ASK FATHER: Offering correction to priest who is being a jackass

From a reader…


Far be it from me to tell anyone, let alone a priest, that they can be an ass to people, but our priest, whom I have good rapport with (still even it seems) really can be an ass to people who try to help him, but fall short of his expectations and didn’t think there was anything wrong with how he was treating them. I attempted to talk to him about it in a gentle manner, but he just went on a vulgar rant about how he didn’t care, etc. I left it alone after realizing he wasn’t open to constructive criticism and just prayed for the Holy Spirit to enlighten him.

A month later I received reliable news that he had done a very jerk thing to another parishoner that was inexcusable. I left it for a couple days, and after some time in prayer I decided to attempt again, but use a different, more tactical approach that I thoroughly thought out and was confident would work.

I used your cushioned direct approach, but used the same harsh tone and vulgar phrases he used and respectfully and humbly told him that at times he was being an ass to people who were trying to help him, as well as laid out clearly all the times (I could think of) he was said ass, and reminded him in harsh terms that he is dependent on his parishioners who volunteer their time to have a functioning Latin Mass Community.

It seems to have had some effect, but only time will tell. I have a high degree of respect for his priestly authority over me and the reverence due to his office, and now I’m feeling guilty and debating on whether or not it was wrong for me to take it into my own hands to harshly enlighten him and whether or not I actually sinned. What do you think?

Yes, priests can be jackasses.  Priests can – and do – have bad days.  And some priests have better people skills than others.   And while we all admit that being a jackass is a bad thing, let’s also not fall into the trap of thinking that the first job of the priest is to be a nice guy, full of smiles and hugs.  No.  The first job of the priest is to offer sacrifice, to pray with and for the Church, to help souls to avoid hell and attain heaven, and therefore properly to teach, govern, and sanctify, to administer the sacraments, etc….  Of course, not being a jackass really helps in trying to get all these priestly duties done.  That said….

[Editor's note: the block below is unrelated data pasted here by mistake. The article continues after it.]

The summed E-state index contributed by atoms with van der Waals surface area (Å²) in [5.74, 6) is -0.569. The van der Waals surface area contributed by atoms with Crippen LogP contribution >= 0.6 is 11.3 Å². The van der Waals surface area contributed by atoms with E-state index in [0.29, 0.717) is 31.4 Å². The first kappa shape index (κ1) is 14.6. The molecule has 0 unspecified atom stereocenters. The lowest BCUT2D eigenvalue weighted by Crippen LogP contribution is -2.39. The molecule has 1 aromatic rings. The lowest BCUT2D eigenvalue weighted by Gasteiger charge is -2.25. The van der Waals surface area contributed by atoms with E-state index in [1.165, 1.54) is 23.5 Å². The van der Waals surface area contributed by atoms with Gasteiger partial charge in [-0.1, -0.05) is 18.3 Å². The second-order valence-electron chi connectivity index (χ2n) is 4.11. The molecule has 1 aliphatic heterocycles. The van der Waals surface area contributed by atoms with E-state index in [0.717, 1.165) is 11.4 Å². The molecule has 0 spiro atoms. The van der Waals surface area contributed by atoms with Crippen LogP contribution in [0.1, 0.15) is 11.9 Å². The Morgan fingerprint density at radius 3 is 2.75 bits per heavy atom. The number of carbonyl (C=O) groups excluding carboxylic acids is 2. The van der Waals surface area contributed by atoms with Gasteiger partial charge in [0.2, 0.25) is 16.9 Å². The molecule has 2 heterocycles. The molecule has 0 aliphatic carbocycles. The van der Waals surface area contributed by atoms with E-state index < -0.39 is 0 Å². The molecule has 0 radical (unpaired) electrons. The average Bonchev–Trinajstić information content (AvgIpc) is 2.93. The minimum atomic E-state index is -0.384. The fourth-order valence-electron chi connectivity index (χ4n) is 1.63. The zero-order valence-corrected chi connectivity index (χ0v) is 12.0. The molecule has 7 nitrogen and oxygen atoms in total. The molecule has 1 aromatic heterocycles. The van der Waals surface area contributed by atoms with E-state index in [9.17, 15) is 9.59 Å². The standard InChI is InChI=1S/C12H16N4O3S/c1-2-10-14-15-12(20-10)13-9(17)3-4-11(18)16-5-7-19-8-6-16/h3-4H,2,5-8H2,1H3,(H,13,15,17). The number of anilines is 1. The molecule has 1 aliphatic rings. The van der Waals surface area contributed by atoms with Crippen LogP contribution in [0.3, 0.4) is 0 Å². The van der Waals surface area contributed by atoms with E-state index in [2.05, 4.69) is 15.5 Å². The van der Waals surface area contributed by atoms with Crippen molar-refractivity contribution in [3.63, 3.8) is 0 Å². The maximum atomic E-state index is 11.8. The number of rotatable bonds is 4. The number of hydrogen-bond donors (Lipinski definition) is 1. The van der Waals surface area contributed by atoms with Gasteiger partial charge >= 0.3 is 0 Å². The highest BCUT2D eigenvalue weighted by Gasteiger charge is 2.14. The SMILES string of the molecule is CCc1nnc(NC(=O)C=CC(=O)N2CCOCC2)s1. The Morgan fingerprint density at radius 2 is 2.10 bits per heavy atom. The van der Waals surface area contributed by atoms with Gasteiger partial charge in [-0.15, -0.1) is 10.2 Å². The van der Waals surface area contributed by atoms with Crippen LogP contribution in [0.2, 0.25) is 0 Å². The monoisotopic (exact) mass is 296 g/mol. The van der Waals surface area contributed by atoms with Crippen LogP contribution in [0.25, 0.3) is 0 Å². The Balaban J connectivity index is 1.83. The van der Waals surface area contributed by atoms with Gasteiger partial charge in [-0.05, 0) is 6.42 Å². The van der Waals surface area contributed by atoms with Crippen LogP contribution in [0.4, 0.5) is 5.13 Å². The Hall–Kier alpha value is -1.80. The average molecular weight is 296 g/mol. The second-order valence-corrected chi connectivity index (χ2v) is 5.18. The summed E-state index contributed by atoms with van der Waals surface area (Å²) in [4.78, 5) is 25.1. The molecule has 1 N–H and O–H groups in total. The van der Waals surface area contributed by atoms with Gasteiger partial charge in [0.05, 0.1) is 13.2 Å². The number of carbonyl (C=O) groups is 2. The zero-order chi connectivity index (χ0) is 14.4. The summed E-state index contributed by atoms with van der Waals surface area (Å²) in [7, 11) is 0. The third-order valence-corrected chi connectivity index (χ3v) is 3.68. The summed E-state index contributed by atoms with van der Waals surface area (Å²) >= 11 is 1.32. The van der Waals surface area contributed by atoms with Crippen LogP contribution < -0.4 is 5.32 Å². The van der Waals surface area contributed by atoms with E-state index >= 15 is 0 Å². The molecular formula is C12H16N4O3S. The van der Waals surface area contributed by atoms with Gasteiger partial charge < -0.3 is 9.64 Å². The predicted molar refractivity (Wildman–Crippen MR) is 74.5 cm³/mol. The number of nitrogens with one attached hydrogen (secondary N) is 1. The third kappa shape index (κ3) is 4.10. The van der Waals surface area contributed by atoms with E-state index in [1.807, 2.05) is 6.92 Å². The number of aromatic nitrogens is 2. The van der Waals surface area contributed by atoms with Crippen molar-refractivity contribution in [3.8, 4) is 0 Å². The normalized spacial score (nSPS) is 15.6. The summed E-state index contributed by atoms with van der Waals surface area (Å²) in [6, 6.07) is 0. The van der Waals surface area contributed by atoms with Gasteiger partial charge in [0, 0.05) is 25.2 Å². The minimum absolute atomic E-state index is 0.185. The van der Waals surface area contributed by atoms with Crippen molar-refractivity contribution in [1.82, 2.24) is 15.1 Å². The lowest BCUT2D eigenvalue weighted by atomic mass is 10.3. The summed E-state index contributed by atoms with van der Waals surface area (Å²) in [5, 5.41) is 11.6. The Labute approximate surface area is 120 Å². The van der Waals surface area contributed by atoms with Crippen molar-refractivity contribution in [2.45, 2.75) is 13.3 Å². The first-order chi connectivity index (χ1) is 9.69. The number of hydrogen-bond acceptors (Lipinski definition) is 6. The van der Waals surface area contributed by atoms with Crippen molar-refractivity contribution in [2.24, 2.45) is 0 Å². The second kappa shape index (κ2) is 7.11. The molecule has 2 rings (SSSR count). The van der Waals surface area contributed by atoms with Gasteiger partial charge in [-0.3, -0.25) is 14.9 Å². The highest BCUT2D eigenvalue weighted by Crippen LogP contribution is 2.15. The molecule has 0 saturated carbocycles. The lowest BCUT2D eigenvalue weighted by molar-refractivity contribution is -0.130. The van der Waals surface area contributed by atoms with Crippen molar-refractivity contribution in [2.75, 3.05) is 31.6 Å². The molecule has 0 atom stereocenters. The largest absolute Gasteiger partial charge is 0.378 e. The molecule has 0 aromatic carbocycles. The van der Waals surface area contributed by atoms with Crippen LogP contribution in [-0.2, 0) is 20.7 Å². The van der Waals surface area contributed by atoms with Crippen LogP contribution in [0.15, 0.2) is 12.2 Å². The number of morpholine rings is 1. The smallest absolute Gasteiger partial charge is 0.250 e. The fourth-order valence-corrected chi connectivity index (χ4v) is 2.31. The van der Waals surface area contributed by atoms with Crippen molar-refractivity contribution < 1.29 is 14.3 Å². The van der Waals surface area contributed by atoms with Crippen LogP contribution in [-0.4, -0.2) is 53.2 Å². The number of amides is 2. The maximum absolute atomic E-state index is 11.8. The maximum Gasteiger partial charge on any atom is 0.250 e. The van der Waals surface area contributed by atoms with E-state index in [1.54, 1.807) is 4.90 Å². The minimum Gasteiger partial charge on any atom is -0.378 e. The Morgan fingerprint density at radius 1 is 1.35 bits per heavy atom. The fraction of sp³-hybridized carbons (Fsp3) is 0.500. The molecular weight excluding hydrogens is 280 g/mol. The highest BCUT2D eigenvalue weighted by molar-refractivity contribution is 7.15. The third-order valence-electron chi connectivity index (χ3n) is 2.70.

Fraternal correction is difficult. Paternal correction is even more difficult and we should be extremely reticent to attempt it.

Trying to strike a balance between respect for those in authority, and legitimate reproof of that authority in error has been a difficulty in the Church since St. Paul corrected St. Peter. This always calls for a careful review of motives, and prayer to the Holy Spirit and Guardian Angels of all involved for guidance and the gift of the virtue of prudence.

Here’s a thought.

How about, after correcting a priest on his behavior (maybe not immediately after, but sometime after), going to confession to that same priest and asking his forgiveness for any possible overstepping of bounds? That could show the priest that the correction is not personal, and that you still respect both his priestly office, and him as a person. Or, you might simply approach him some time later – since you say there seems to have been some positive effect – in order to say something like, “Everyone’s so happy with how things have been going lately. I feel much more confident now inviting my friends and family members to come to our parish. Thanks so much for all the great things you’re doing here. Here’s a pound of Mystic Monk Coffee to show my appreciation for your service!”


The original questioner send this:

Since it was awhile since I sent that Ask Father question regarding paternal correction to my priest acting like a jackass, I thought Pryor might appreciate an update.

My conscience started eating away at me within 24 hours and within less than 72 hours I had apologized to him for being disrespectful and related that now I am the ass. All is well (he wasn’t mad and accepted my apology) and, since he is also my regular confessor, I went to confession to him a couple days later.